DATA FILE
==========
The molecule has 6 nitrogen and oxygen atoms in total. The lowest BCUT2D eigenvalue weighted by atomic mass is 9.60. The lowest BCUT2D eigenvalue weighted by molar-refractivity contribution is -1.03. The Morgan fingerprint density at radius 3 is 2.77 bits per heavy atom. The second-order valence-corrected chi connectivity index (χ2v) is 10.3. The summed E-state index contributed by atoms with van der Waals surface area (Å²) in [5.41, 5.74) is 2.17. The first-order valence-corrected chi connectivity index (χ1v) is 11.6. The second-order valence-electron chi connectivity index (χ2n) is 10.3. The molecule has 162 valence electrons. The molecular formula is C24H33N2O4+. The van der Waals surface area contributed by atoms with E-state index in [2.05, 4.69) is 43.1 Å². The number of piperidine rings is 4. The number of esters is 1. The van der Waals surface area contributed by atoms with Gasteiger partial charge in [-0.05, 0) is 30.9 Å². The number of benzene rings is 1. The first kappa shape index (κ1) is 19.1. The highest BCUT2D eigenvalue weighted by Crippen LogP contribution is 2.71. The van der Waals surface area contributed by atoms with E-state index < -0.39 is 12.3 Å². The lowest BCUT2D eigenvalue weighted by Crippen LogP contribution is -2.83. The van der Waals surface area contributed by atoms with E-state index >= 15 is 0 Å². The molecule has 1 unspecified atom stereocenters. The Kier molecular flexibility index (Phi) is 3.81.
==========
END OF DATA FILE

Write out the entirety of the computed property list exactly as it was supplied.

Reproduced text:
The molecule has 6 nitrogen and oxygen atoms in total. The lowest BCUT2D eigenvalue weighted by atomic mass is 9.60. The lowest BCUT2D eigenvalue weighted by molar-refractivity contribution is -1.03. The Morgan fingerprint density at radius 3 is 2.77 bits per heavy atom. The second-order valence-corrected chi connectivity index (χ2v) is 10.3. The summed E-state index contributed by atoms with van der Waals surface area (Å²) in [5.41, 5.74) is 2.17. The first-order valence-corrected chi connectivity index (χ1v) is 11.6. The second-order valence-electron chi connectivity index (χ2n) is 10.3. The molecule has 162 valence electrons. The molecular formula is C24H33N2O4+. The van der Waals surface area contributed by atoms with E-state index in [2.05, 4.69) is 43.1 Å². The number of piperidine rings is 4. The number of esters is 1. The van der Waals surface area contributed by atoms with Gasteiger partial charge in [-0.05, 0) is 30.9 Å². The number of benzene rings is 1. The first kappa shape index (κ1) is 19.1. The highest BCUT2D eigenvalue weighted by Crippen LogP contribution is 2.71. The van der Waals surface area contributed by atoms with E-state index < -0.39 is 12.3 Å². The lowest BCUT2D eigenvalue weighted by Crippen LogP contribution is -2.83. The van der Waals surface area contributed by atoms with E-state index >= 15 is 0 Å². The molecule has 1 unspecified atom stereocenters. The Kier molecular flexibility index (Phi) is 3.81.